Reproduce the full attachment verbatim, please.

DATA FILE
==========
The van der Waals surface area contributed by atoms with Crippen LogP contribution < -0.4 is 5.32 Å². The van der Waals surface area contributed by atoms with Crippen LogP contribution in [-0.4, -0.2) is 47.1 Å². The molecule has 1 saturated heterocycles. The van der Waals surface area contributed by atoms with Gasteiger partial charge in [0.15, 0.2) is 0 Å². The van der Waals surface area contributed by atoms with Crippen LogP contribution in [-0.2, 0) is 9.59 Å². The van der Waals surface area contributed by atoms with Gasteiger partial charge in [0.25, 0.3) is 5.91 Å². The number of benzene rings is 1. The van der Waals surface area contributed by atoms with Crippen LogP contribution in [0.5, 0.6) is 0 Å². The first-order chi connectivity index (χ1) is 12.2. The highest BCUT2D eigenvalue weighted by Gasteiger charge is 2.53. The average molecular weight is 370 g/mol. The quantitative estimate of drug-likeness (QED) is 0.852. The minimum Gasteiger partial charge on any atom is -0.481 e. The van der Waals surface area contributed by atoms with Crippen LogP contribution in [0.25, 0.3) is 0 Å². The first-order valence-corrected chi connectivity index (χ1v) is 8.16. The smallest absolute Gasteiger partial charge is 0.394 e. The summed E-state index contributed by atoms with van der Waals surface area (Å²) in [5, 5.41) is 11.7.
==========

The van der Waals surface area contributed by atoms with Crippen LogP contribution < -0.4 is 5.32 Å². The van der Waals surface area contributed by atoms with Crippen LogP contribution in [-0.4, -0.2) is 47.1 Å². The molecule has 1 saturated heterocycles. The van der Waals surface area contributed by atoms with Gasteiger partial charge in [0.15, 0.2) is 0 Å². The van der Waals surface area contributed by atoms with Crippen LogP contribution in [-0.2, 0) is 9.59 Å². The van der Waals surface area contributed by atoms with Gasteiger partial charge in [0.25, 0.3) is 5.91 Å². The number of benzene rings is 1. The van der Waals surface area contributed by atoms with Crippen LogP contribution in [0.5, 0.6) is 0 Å². The first-order chi connectivity index (χ1) is 12.2. The highest BCUT2D eigenvalue weighted by Gasteiger charge is 2.53. The average molecular weight is 370 g/mol. The quantitative estimate of drug-likeness (QED) is 0.852. The minimum Gasteiger partial charge on any atom is -0.481 e. The van der Waals surface area contributed by atoms with Crippen LogP contribution in [0.25, 0.3) is 0 Å². The first-order valence-corrected chi connectivity index (χ1v) is 8.16. The smallest absolute Gasteiger partial charge is 0.394 e. The summed E-state index contributed by atoms with van der Waals surface area (Å²) in [5, 5.41) is 11.7.